But, the second half notwithstanding, what an experience—the crowds were incredible. My favourite was the little kids, hundreds, and hundreds and hundreds of them, all the way along, standing at the side of the road with their little hands out, high-fiving everyone and being so happy when a runner took the time to high-five them back, which I did as much as I could.
Plus, the Scream Tunnel, COVID be damned. Those kids were hugging and kissing all the young good-looking runners like there was no-tomorrow, it was hysterical.
Then came the Citgo sign at 40K. All my friends and Lois had been waiting for hours for me to go past (all the other BlackToe runners had long since finished by then).
What a remarkable thing to have people wait for literally hours for you for a 30 second run past. Plus, passing the Citgo sign was really the first moment I absolutely knew that I was going to finish.
“Right on Hereford, left on Boylston,” as they say, and that was it—basically nine years of effort in the cold of winter and the heat of summer (Canada has about 5 good running days a year) and it was done, just like that; a bottle of water, a finisher’s medal, a blanket and quick photo by one of the ever-helpful volunteers (they are, to a person, amazing) and it’s over.
I bumped into a friend who had finished quite some time before me, and together we took the walk back to the hotel/party for a celebration. Everyone we passed offered congratulations, smiles, and high fives.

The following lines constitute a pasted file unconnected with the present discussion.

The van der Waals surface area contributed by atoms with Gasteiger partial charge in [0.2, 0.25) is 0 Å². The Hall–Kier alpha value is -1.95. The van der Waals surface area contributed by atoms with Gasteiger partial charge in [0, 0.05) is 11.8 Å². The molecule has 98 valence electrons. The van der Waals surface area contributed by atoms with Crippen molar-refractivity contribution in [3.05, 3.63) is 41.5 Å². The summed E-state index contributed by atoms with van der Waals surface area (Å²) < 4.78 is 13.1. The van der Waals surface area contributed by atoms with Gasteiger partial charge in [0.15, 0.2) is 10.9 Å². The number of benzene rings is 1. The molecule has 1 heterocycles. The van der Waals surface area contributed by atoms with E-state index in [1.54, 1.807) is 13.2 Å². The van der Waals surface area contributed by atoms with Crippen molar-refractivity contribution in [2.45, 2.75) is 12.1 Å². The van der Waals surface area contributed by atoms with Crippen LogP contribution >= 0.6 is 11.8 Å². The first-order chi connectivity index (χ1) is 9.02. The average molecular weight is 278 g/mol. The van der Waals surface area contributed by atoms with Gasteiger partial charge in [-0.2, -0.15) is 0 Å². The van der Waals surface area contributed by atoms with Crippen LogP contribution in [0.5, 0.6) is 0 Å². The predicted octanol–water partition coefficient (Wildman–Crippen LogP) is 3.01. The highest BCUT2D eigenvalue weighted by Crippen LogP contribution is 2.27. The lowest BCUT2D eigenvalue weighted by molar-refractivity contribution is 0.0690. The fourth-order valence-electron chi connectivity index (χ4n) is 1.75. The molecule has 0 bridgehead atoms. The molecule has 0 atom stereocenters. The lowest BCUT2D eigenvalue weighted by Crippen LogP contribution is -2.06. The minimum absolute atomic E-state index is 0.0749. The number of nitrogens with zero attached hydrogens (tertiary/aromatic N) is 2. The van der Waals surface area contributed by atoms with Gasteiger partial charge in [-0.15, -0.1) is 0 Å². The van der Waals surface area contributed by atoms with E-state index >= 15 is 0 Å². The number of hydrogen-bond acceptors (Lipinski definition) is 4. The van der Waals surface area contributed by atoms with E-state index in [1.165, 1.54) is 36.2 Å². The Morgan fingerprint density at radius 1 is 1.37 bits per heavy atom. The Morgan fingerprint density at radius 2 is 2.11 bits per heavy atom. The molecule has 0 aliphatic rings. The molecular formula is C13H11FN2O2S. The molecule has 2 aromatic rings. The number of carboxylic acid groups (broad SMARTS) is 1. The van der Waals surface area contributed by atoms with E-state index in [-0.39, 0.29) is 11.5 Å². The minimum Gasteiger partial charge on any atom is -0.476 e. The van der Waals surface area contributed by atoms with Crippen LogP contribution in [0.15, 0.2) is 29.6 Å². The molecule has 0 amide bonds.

What it meant to me.
It’s reflected in the awe in which I hold the running community. I didn’t start running till I was 63. I obviously knew about the Boston Marathon, but me being involved was just as unlikely as NASA calling me up to be an astronaut. I mean, it just wasn’t on my list of even slightly remotely possible things. Shortly after I started running my sister-in-law said, “you’ll run Boston one day,” and I literally laughed out loud at her. So to progress from being a completely out of condition, 65-pound overweight old guy to qualifying in my very first marathon and then actually running Boston at 72 is indescribable. Especially when just about everyone I run with is about half my age or less—and treats me like one of their own.
And the most important point of all—without them (or you), none of this would have been possible, period.
Just reading this gave me goosebumps! Fantastic read! I wish I could be in Boston. Some day, maybe. Miracles do happen, you know…
My favourite part was “Canada has about 5 good running days a year”. Isn’t that true?… 😉
Peter…you and I have stood in the same corrals quite a few times over the years here in Toronto. Your Boston journey certainly resonates with me: I started running in my 60’s and first ran my own Boston in 2016. I’ve done all the ‘majors’, but there’s just something special about Boston, and you captured the entire feeling perfectly. I was with you on every step here in Toronto, during the race, and after when it feels as if everyone in Boston is ‘high fiving’ you as you walk back to your hotel.
It truly is ‘special’ and, as corny as it is to say, it’s a right of passage in the running community. Nothing makes you feel like you’re part of a great community or runners without boundaries or borders more than hanging that left on Boylston and heading to the Finish Line. I wanted it to end more than anything but, at the same time, I also hoped that I could sustain that last stretch for ever.
See you at the Starting Line!!